consecration to mary?

i was reading a website the other day which warned against consecrations and praying directly to saints. it did make sense the way he presented his argument. i was just wondering if its true though. is it dangerous to pray directly to saints?

I was CONSECRATED once. But I took some bran flakes and it fixed me right up!:smiley:

We don’t pray them as they are gods but someone that managed to make choices, sacrifices and earned their way to go to Heaven, to pray for us and guide us. When you post a prayer here, you do the same thing, you are asking others to join your prayer to pray for you or your cause.

Mother Mary is the bridge to Heaven and in no ways she is to take the role of God but as a very carrying mother that want to guide us to her son and protect us from evil. She always remind us in her apparition to follow her son teachings, to read the bible to practice the sacrament, etc… Pope Jean Paul II has wrote many great things about her and why it is so important to pray her.

Catholic faith follows the teaching of Jesus that was passed on through the apostles and the pope is guided with the Holy Spirit.

Blessings and love to you!

The issue of Catholics praying to saints is one that is full of confusion. It is the official position of the Roman Catholic Church that Catholics do not pray TO saints or Mary, but rather that Catholics can ask saints or Mary to pray FOR them. The official position of the Roman Catholic Church is that asking saints for their prayers is no different than asking someone here on earth to pray for us. However, the practice of many Catholics diverges from official Roman Catholic teaching. Many Catholics do in fact pray directly to saints and/or Mary, asking them for help – instead of asking the saints and/or Mary to intercede with God for help. Whatever the case, whether a saint or Mary is being prayed to, or asked to pray, neither practice has any biblical basis.

The Bible nowhere instructs believers in Christ to pray to anyone other than God. The Bible nowhere encourages, or even mentions, believers asking individuals in heaven for their prayers. Why, then, do many Catholics pray to Mary and/or the saints, or request their prayers? Catholics view Mary and the saints as “intercessors” before God. They believe that a saint, who is glorified in Heaven, has more “direct access” to God than we do. Therefore, if a saint delivers a prayer to God, it is more effective than us praying to God directly. This concept is blatantly unbiblical. Hebrews 4:16 tells us that we, believers here on earth, can “approach the throne of grace with confidence.”

First Timothy 2:5 declares, “For there is one God and one mediator between God and men, the man Christ Jesus.” There is no one else that can mediate with God for us. If Jesus is the ONLY mediator, that indicates Mary and the saints cannot be mediators. They cannot mediate our prayer requests to God. Further, the Bible tells us that Jesus Christ Himself is interceding for us before the Father: “Therefore He is able to save completely those who come to God through Him, because He always lives to intercede for them” (Hebrews 7:25). With Jesus Himself interceding for us, why would we need Mary or the saints to intercede for us? Whom would God listen to more closely than His Son? Romans 8:26-27 describes the Holy Spirit interceding for us. With the 2nd and 3rd members of the Trinity already interceding for us before the Father in heaven, what possible need could there be to have Mary or the saints interceding for us?

Catholics argue that praying to Mary and the saints is no different than asking someone here on earth to pray for us. Let us examine that claim. (1) The Apostle Paul asks other Christians to pray for him in Ephesians 6:19. Many Scriptures describe believers praying for one another (2 Corinthians 1:11; Ephesians 1:16; Philippians 1:19; 2 Timothy 1:3). The Bible nowhere mentions anyone asking for someone in heaven to pray for him. The Bible nowhere describes anyone in heaven praying for anyone on earth. (2) The Bible gives absolutely no indication that Mary or the saints can hear our prayers. Mary and the saints are not omniscient. Even glorified in heaven, they are still finite beings with limitations. How could they possibly hear the prayers of millions of people? Whenever the Bible mentions praying to or speaking with the dead, it is in the context of sorcery, witchcraft, necromancy, and divination—activities the Bible strongly condemns (Leviticus 20:27; Deuteronomy 18:10-13). In the one instance when a “saint” is spoken to, Samuel in 1 Samuel 28:7-19, Samuel is not exactly happy to be disturbed. It is clear that praying to Mary or the saints is completely different from asking someone here on earth to pray for us. One has a strong biblical basis; the other has no biblical basis whatsoever.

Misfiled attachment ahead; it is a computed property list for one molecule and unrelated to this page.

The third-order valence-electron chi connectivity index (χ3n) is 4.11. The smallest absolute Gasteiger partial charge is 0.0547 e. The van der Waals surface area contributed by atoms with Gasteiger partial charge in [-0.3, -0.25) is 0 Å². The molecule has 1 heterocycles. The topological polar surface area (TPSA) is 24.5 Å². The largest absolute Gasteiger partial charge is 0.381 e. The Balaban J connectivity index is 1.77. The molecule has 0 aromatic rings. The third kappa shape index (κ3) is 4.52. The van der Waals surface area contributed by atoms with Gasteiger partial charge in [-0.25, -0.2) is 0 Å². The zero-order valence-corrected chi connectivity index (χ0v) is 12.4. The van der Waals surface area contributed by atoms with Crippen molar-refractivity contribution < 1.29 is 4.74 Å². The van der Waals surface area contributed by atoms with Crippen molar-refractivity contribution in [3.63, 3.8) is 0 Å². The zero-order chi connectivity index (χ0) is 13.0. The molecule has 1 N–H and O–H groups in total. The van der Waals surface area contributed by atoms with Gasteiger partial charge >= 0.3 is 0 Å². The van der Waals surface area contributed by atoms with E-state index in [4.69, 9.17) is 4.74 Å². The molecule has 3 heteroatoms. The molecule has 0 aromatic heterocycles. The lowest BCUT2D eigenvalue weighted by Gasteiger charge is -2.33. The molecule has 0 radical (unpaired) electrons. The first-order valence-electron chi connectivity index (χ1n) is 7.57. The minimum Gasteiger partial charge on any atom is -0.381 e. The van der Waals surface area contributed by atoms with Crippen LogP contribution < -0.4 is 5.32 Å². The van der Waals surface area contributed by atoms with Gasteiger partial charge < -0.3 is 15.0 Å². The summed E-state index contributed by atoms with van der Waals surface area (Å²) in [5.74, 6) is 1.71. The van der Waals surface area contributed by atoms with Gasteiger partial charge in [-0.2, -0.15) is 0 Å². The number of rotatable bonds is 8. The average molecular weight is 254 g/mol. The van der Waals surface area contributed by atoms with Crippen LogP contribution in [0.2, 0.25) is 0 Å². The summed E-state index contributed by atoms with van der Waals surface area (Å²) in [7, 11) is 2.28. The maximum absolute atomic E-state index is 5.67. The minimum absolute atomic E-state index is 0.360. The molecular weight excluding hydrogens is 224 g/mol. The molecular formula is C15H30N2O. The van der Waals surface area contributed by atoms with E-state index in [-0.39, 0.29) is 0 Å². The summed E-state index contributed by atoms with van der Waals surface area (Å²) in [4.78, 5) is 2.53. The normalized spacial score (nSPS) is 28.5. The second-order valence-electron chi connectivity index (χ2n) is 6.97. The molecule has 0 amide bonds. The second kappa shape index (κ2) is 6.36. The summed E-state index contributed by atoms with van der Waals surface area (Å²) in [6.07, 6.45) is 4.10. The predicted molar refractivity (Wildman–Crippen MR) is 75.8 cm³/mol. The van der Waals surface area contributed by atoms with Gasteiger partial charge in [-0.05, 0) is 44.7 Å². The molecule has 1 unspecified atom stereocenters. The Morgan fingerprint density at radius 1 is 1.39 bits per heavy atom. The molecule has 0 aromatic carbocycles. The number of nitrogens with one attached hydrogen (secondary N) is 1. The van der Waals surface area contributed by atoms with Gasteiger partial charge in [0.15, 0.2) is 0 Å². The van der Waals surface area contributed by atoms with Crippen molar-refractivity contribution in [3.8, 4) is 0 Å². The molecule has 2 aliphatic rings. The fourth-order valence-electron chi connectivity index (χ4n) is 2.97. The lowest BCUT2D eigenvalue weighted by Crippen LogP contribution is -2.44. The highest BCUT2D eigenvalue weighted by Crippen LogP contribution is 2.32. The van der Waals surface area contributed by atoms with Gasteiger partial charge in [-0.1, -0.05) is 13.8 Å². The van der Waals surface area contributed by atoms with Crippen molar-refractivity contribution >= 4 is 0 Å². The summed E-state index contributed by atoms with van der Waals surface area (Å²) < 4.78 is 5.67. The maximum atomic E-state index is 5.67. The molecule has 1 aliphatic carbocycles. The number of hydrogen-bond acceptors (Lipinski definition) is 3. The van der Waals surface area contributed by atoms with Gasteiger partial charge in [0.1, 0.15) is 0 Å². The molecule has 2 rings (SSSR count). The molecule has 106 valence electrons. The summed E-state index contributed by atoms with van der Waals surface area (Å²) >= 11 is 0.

God does not answer prayers based on who is praying. God answers prayers based on whether they are asked according to His will (1 John 5:14-15). There is absolutely no basis or need to pray to anyone other than God alone. There is no basis for asking those who are in heaven to pray for us. Only God can hear our prayers. Only God can answer our prayers. No one in heaven has any greater access to God’s throne than we do through prayer (Hebrews 4:16).

No one prays to dead saints, because those in heaven are more alive than we are. The Lord is God of the living, not of the dead. The fervent prayer of a righteous man is very powerful (Jas 5:16). Those in heaven are surely righteous, since nothing unclean can enter heaven (Rv 21:27). Those in heaven are part of the Mystical Body of Christ and have not been separated from us by death, but surround us as a great cloud of witnesses (Heb 12:1). They stand before the throne of God and offer our prayers to him (Rv 5:8) and cheer us on as we run the good race. Intercession among members of the body of Christ is pleasing to God (1 Tm 2:1-4) and even commanded by him (Jn 15:17). Those in heaven have a perfected love, so how could they not intercede for us? Christ is the vine, and we are the branches; if we are connected to him, we are inseparably bound together as well. Can the eye say to the hand, “I need you not”? Neither are we to say we don’t need the prayers of our brothers and sisters (alive here or in heaven), because salvation is a family affair.